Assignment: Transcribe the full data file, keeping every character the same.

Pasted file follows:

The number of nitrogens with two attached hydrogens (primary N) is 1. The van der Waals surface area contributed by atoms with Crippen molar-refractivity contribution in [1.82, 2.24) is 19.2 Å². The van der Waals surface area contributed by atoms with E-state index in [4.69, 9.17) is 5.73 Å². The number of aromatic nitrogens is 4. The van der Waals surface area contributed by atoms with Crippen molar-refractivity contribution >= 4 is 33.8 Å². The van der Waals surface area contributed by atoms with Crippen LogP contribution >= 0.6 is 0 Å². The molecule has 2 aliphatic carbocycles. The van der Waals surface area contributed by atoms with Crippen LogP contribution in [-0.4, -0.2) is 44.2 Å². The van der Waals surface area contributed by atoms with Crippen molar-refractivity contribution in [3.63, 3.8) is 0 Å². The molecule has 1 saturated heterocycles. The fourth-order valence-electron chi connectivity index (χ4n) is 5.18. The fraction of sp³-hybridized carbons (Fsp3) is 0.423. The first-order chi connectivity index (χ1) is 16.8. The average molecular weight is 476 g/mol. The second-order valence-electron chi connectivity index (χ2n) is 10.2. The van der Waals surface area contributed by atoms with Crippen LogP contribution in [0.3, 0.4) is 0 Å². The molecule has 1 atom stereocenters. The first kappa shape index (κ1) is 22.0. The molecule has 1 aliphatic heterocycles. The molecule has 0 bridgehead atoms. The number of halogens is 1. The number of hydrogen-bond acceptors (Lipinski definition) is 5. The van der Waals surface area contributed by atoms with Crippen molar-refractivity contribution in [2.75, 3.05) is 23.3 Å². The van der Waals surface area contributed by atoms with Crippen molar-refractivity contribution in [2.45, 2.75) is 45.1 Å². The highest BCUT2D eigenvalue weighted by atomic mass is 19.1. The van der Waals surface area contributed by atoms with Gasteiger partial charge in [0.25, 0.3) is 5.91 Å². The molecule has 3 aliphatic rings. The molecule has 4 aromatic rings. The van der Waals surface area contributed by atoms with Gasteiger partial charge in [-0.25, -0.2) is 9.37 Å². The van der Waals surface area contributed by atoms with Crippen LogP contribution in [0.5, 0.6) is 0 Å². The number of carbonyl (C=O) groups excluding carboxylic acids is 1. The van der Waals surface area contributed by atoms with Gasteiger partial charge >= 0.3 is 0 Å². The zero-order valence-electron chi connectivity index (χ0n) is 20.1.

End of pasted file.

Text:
The number of nitrogens with two attached hydrogens (primary N) is 1. The van der Waals surface area contributed by atoms with Crippen molar-refractivity contribution in [1.82, 2.24) is 19.2 Å². The van der Waals surface area contributed by atoms with E-state index in [4.69, 9.17) is 5.73 Å². The number of aromatic nitrogens is 4. The van der Waals surface area contributed by atoms with Crippen molar-refractivity contribution >= 4 is 33.8 Å². The van der Waals surface area contributed by atoms with Crippen LogP contribution >= 0.6 is 0 Å². The molecule has 2 aliphatic carbocycles. The van der Waals surface area contributed by atoms with Crippen LogP contribution in [-0.4, -0.2) is 44.2 Å². The van der Waals surface area contributed by atoms with Crippen molar-refractivity contribution in [3.63, 3.8) is 0 Å². The molecule has 1 saturated heterocycles. The fourth-order valence-electron chi connectivity index (χ4n) is 5.18. The fraction of sp³-hybridized carbons (Fsp3) is 0.423. The first-order chi connectivity index (χ1) is 16.8. The average molecular weight is 476 g/mol. The second-order valence-electron chi connectivity index (χ2n) is 10.2. The van der Waals surface area contributed by atoms with Crippen LogP contribution in [0.3, 0.4) is 0 Å². The molecule has 1 atom stereocenters. The first kappa shape index (κ1) is 22.0. The molecule has 1 aliphatic heterocycles. The molecule has 0 bridgehead atoms. The number of halogens is 1. The number of hydrogen-bond acceptors (Lipinski definition) is 5. The van der Waals surface area contributed by atoms with Crippen molar-refractivity contribution in [2.75, 3.05) is 23.3 Å². The van der Waals surface area contributed by atoms with Crippen molar-refractivity contribution in [2.45, 2.75) is 45.1 Å². The highest BCUT2D eigenvalue weighted by atomic mass is 19.1. The van der Waals surface area contributed by atoms with Gasteiger partial charge in [0.25, 0.3) is 5.91 Å². The molecule has 3 aliphatic rings. The molecule has 4 aromatic rings. The van der Waals surface area contributed by atoms with Gasteiger partial charge in [-0.25, -0.2) is 9.37 Å². The van der Waals surface area contributed by atoms with Crippen LogP contribution in [0.5, 0.6) is 0 Å². The number of carbonyl (C=O) groups excluding carboxylic acids is 1. The van der Waals surface area contributed by atoms with Gasteiger partial charge >= 0.3 is 0 Å². The zero-order valence-electron chi connectivity index (χ0n) is 20.1.